Checking a data conforms to a list of rules
I’m interested in understanding if there is a common technique/pattern for checking data in a database conforms to a set of rules. I’m interested, perhaps, in running a service/job each night that churns through the data and raises exceptions to rules. I would quite like the system to be dynamic, i.e. it’s quite easy to define new rules.
A very simple example could be:
Customer Cash% A 50 B 25 C 30
Rule: Tell me all customers that have
< 50% cash.
I’m not really coupled to a particular tool or idea, however our expertise are C#, XML and Sql Server. All our data is in SQL SERVER Databases.
If there isn’t anything I will go back to looking at a custom rule defining system, currently my idea is based around rules defined in XML (for the dynamic aspect) and a Windows Service process data against the rules.
EDIT: I should say that this could get complex, whereby I would like to check a bunch of tables and their data against a “Model” to see whether a particular object is following rules. For example there might be a “Model” customer and you want to check how many customers don’t follow the model rules, e.g. Cash, Last Payment, Nationality etc.
EDIT: Following on from a couple of comments, I fully understand that “invalid” data should be prevented from been entered in the first place. My scenario deals with the fact that the data may be perfectly valid, however it might not follow “house rules”, things that don’t follow the rules might then need to be justified.
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As it isn’t mentioned yet, I’d suggest you’d take a look at the data mining capabilities of SQLServer. One of them is the abbility to highlight exceptions in your data.
Take a look at this Highlight Exceptions Video Tutorial to get you started.
Create a script of SQL statements, with one statement being equal to a single rule. In your example, your statement might be:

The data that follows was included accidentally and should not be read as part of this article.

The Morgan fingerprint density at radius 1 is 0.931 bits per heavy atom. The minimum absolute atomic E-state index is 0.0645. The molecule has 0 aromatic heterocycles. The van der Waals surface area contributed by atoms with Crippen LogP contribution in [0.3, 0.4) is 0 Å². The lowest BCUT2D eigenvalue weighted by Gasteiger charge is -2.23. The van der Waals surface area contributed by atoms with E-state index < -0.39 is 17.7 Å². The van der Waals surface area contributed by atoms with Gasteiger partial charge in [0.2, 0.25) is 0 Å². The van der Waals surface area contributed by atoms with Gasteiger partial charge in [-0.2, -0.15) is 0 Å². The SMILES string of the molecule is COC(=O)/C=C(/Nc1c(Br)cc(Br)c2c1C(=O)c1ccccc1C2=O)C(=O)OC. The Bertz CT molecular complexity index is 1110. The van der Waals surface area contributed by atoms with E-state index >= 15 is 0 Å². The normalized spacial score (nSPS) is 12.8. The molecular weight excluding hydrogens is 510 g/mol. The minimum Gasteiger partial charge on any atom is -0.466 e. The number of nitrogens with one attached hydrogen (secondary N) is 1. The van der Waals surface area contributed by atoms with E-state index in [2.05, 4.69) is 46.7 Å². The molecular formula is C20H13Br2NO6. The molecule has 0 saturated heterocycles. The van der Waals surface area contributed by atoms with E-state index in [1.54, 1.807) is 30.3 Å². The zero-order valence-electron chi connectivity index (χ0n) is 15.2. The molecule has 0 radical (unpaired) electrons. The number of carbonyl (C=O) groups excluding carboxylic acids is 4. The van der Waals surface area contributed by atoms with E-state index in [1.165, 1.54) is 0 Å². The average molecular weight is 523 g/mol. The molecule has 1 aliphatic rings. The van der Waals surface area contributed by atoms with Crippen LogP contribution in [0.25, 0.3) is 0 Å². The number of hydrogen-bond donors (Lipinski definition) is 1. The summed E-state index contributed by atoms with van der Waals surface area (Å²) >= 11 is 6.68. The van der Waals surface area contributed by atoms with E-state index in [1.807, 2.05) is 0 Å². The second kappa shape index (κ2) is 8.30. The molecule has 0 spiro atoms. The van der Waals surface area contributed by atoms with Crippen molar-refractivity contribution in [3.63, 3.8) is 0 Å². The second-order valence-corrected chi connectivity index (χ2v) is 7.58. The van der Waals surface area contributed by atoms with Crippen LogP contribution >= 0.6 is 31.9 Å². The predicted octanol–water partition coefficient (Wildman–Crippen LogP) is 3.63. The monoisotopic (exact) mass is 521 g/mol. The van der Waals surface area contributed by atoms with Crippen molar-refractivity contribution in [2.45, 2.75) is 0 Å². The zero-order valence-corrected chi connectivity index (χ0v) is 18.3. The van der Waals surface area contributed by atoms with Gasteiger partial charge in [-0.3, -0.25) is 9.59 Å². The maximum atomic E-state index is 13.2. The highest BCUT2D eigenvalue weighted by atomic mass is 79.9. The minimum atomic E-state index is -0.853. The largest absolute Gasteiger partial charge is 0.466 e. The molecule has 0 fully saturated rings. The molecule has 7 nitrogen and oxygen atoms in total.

INSERT INTO EXCEPTION (RULE_NAME, DETAIL) VALUES ("CASH_LEVEL_LOW", SELECT CUSTOMER_ID FROM CUSTOMER WHERE CUSTOMER.CASH < 50);
I’m not up-to-date on the syntax, but you should be able to get the gist of the idea from here. It would insert into another table one record per violation, with sufficient data so that you could locate the record easily.
Your best bet might be to create a maintenance plan in SQL Server, with one step in the plan for each rule. Each rule would check the data and insert into an exception table if it found any nonconforming rules. This would allow for you to leverage the tools provided by SQL Server and maintain fairly easy maintenance of the rules themselves (adding, removing, and reordering).
I would quite like the system to be dynamic, i.e. it’s quite easy to define new rules.
You already have such a system; it is your database. In particular, check constraints serve to prevent invalid data from being entered at all.
For a case like your example — where you want to allow the value but flag it — write a view, and have a client application issue an error if the view has any rows.
Here’s an example:
create view low_on_cash as select * from table where “Cash%” < 50 ;
In the client, you’d raise an error if
“select count(*) from low_on_cash” didn’t return 0;
If you established a convention that all such views were named with a prefix, e.g., “error_report”, your client could select all such view names from the systables for the database in one query, then iterate that list by calling
"select count(*) from " + viewname; logging an error for any that returned more than zero rows.
Since this would be data-driven, adding a new error report would consist of nothing more than creating a view with the proper name prefix; you’d not have to recompile the client.
The additional advantage is that adding any rule engine would require learning its Domain Specific Language for writing rules, training new staff on it, and even then inevitably there would be corner cases the rules didn’t easily cover. Your coders already know SQL, and it’s based on a 17 year old ANSI Standard based on 20 earler years of use, so most of the corner cases have been ironed out of the language.
Personally I don’t allow data to be entered in my database that doesn’t follow the business rules. That is what check constraints, unique indexes, and triggers are for.